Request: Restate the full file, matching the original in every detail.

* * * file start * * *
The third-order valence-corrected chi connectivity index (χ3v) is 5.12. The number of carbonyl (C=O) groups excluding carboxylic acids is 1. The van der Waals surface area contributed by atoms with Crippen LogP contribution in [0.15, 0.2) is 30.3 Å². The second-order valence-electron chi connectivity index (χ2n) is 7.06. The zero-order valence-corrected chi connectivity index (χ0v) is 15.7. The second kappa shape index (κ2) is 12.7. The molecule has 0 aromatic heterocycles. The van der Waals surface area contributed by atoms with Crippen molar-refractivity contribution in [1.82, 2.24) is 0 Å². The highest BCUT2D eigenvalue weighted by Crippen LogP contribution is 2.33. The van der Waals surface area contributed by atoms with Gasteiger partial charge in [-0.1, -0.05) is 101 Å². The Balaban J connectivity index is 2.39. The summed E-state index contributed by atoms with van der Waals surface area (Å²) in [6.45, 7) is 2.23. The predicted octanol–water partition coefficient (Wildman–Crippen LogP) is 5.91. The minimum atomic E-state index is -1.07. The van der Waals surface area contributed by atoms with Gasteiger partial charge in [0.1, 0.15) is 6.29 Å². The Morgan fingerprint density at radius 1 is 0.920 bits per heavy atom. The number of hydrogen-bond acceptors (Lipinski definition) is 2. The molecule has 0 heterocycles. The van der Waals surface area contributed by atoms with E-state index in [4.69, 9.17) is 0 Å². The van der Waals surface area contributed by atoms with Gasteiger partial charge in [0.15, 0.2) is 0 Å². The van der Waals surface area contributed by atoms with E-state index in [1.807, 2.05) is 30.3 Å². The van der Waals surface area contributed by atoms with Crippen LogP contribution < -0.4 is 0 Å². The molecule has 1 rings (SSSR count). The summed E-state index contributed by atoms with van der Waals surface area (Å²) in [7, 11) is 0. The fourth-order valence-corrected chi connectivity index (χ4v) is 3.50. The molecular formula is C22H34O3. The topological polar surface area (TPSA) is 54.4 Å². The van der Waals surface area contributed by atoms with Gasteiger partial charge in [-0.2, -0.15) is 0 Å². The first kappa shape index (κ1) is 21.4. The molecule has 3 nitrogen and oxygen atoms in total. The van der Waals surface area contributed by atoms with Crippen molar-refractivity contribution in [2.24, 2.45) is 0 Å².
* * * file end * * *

The third-order valence-corrected chi connectivity index (χ3v) is 5.12. The number of carbonyl (C=O) groups excluding carboxylic acids is 1. The van der Waals surface area contributed by atoms with Crippen LogP contribution in [0.15, 0.2) is 30.3 Å². The second-order valence-electron chi connectivity index (χ2n) is 7.06. The zero-order valence-corrected chi connectivity index (χ0v) is 15.7. The second kappa shape index (κ2) is 12.7. The molecule has 0 aromatic heterocycles. The van der Waals surface area contributed by atoms with Crippen molar-refractivity contribution in [1.82, 2.24) is 0 Å². The highest BCUT2D eigenvalue weighted by Crippen LogP contribution is 2.33. The van der Waals surface area contributed by atoms with Gasteiger partial charge in [-0.1, -0.05) is 101 Å². The Balaban J connectivity index is 2.39. The summed E-state index contributed by atoms with van der Waals surface area (Å²) in [6.45, 7) is 2.23. The predicted octanol–water partition coefficient (Wildman–Crippen LogP) is 5.91. The minimum atomic E-state index is -1.07. The van der Waals surface area contributed by atoms with Gasteiger partial charge in [0.1, 0.15) is 6.29 Å². The Morgan fingerprint density at radius 1 is 0.920 bits per heavy atom. The number of hydrogen-bond acceptors (Lipinski definition) is 2. The molecule has 0 heterocycles. The van der Waals surface area contributed by atoms with E-state index in [4.69, 9.17) is 0 Å². The van der Waals surface area contributed by atoms with Gasteiger partial charge in [0.15, 0.2) is 0 Å². The van der Waals surface area contributed by atoms with E-state index in [1.807, 2.05) is 30.3 Å². The van der Waals surface area contributed by atoms with Crippen LogP contribution < -0.4 is 0 Å². The molecule has 1 rings (SSSR count). The summed E-state index contributed by atoms with van der Waals surface area (Å²) in [7, 11) is 0. The fourth-order valence-corrected chi connectivity index (χ4v) is 3.50. The molecular formula is C22H34O3. The topological polar surface area (TPSA) is 54.4 Å². The van der Waals surface area contributed by atoms with Gasteiger partial charge in [-0.2, -0.15) is 0 Å². The first kappa shape index (κ1) is 21.4. The molecule has 3 nitrogen and oxygen atoms in total. The van der Waals surface area contributed by atoms with Crippen molar-refractivity contribution in [2.24, 2.45) is 0 Å².